Consider the following scenario:
Following a work injury, your doctor labels you totally disabled from any type of employment. The insurance company continues to pay you temporary total disability benefits pursuant to an award entered by the Virginia Workers’ Compensation Commission.
At some point, your treating physician releases you to return to light duty work. Your employer cannot accommodate those light duty restrictions. You are then informed that a vocational rehabilitation counselor will be working with you to help you find a light duty job. What does that mean for you and your case?
What is vocational rehailitation?
In theory, vocational rehabilitation is designed to help an injured worker find gainful employment. The main goal, however, is to cut off the insurance company’s ongoing exposure to continue paying you disability benefits. Additionally, vocational rehabilitation is often used to trap you into doing something that allows the suspension of your benefits. It can also be used to pressure you into accepting a small settlement offer from the insurance company. The vocational rehabilitation process can be daunting and frustrating. It is important to understand your rights and obligations.
First and foremost, vocational rehabilitation should not be initiated until you are released to some type of employment by your treating doctor. Once a medical release is secured, the vocational rehabilitation counselor will contact you to set up an initial meeting. That meeting can be in-person or by phone. You are entitled to have your attorney present at the initial meeting.
What should I expect from vocational rehabilitation?
During this meeting, the counselor will ask questions about your work history, your salary history and your education. It is the counselor’s job to find you alternative work that is consistent with the type of work you did before you were injured. The counselor should consider such things as distance from your residence, transportation costs and projected salary of any job leads. The counselor is allowed direct contact with potential employers to explore possible jobs, and may ask you to build a resume and attend job fairs.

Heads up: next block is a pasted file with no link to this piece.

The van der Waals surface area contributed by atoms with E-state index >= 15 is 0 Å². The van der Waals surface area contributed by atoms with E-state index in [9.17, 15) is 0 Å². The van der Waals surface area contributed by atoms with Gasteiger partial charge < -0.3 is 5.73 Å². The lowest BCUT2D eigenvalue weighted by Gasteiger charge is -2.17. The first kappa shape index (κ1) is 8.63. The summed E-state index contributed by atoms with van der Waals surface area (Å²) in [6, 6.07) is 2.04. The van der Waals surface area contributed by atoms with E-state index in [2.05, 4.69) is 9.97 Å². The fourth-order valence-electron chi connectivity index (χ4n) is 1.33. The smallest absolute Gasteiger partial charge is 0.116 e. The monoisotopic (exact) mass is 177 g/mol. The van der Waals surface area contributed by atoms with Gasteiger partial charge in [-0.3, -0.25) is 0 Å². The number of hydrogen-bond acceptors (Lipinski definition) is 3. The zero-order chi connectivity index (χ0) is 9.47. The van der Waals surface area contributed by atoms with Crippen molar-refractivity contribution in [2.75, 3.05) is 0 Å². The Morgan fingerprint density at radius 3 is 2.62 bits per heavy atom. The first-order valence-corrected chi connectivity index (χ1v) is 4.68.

The vocational rehabilitation counselor should limit contact with you to normal business hours. This means there should not be any calls before 7 a.m. or after 10 p.m. unless there is an emergency. Any meetings between you and the counselor should take place at a reasonable time and place. You are not required to invite the counselor into your home.
The counselor is limited to assisting you with the job search process only and cannot medically manage your care. Keep in mind, however, that monitoring your medical care is not the same as managing it. Additionally, the counselor cannot advise you to withhold information about your injury or your physical capabilities when applying for jobs.
The vocational rehabilitation counselor may not ask you to apply for telemarketing jobs or take a job at a sheltered work place that is subsidized by the employer or insurance company. There is an exception if you have demonstrated an ability to work in the telemarketing field. You may also be required to work in a sheltered work place if that position provides legitimate vocational rehabilitation.
What is expected of me during vocational rehabilitation?
During your rehabilitation, it is your obligation to actively participate in the process. You must apply for the job leads the counselor sends to you. Be prepared to provide proof that you have applied for any such job leads. If you are sent for a job interview, you must appear at the interview appropriately dressed, and present yourself well.
Keep in mind that the vocational rehabilitation counselor is sending monthly reports to the workers’ compensation insurance company about your progress. Failure to do what the counsel asks of you may result in a suspension of your benefits.
As part of the vocational rehabilitation process, you are entitled to recover your costs. This includes your mileage for attending meetings with the counselor, submitting job applications or attending interviews. If you do not have access to transportation, it is your obligation to advise that counselor promptly, so that transportation may be arranged.
The Virginia Workers’ Compensation Commission’s complete guidelines for the vocational rehabilitation process can be found here.
Do not allow yourself to become overwhelmed by this process. Call Allen and Allen today at 866-388-1307. We are here to help!